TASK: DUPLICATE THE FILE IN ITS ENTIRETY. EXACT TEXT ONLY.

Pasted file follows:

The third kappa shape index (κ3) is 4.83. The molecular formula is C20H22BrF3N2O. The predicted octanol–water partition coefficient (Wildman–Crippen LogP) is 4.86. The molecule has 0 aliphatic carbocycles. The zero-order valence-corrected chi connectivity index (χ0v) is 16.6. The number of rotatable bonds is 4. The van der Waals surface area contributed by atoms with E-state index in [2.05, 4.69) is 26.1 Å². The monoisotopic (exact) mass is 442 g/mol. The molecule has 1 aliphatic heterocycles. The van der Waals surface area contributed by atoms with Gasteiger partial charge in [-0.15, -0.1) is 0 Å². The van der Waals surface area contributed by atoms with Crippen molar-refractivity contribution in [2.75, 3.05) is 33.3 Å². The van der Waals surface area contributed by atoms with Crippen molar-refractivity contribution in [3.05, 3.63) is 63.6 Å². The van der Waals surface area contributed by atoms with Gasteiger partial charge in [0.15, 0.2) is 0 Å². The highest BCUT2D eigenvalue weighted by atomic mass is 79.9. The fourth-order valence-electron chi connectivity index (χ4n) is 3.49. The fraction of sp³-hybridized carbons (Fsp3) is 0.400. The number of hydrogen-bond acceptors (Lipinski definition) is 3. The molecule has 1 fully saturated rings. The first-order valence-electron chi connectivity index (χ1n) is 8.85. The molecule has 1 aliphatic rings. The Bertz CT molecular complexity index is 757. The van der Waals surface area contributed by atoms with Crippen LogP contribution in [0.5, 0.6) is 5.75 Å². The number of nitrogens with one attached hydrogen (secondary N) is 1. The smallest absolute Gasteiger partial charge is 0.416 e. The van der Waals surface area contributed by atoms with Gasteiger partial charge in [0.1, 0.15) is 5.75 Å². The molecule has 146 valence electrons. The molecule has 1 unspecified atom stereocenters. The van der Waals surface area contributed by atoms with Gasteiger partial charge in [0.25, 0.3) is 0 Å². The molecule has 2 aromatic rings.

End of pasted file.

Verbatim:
The third kappa shape index (κ3) is 4.83. The molecular formula is C20H22BrF3N2O. The predicted octanol–water partition coefficient (Wildman–Crippen LogP) is 4.86. The molecule has 0 aliphatic carbocycles. The zero-order valence-corrected chi connectivity index (χ0v) is 16.6. The number of rotatable bonds is 4. The van der Waals surface area contributed by atoms with E-state index in [2.05, 4.69) is 26.1 Å². The monoisotopic (exact) mass is 442 g/mol. The molecule has 1 aliphatic heterocycles. The van der Waals surface area contributed by atoms with Gasteiger partial charge in [-0.15, -0.1) is 0 Å². The van der Waals surface area contributed by atoms with Crippen molar-refractivity contribution in [2.75, 3.05) is 33.3 Å². The van der Waals surface area contributed by atoms with Crippen molar-refractivity contribution in [3.05, 3.63) is 63.6 Å². The van der Waals surface area contributed by atoms with Gasteiger partial charge in [0.15, 0.2) is 0 Å². The highest BCUT2D eigenvalue weighted by atomic mass is 79.9. The fourth-order valence-electron chi connectivity index (χ4n) is 3.49. The fraction of sp³-hybridized carbons (Fsp3) is 0.400. The number of hydrogen-bond acceptors (Lipinski definition) is 3. The molecule has 1 fully saturated rings. The first-order valence-electron chi connectivity index (χ1n) is 8.85. The molecule has 1 aliphatic rings. The Bertz CT molecular complexity index is 757. The van der Waals surface area contributed by atoms with Crippen LogP contribution in [0.5, 0.6) is 5.75 Å². The number of nitrogens with one attached hydrogen (secondary N) is 1. The smallest absolute Gasteiger partial charge is 0.416 e. The van der Waals surface area contributed by atoms with Gasteiger partial charge in [0.1, 0.15) is 5.75 Å². The molecule has 146 valence electrons. The molecule has 1 unspecified atom stereocenters. The van der Waals surface area contributed by atoms with Gasteiger partial charge in [0.25, 0.3) is 0 Å². The molecule has 2 aromatic rings.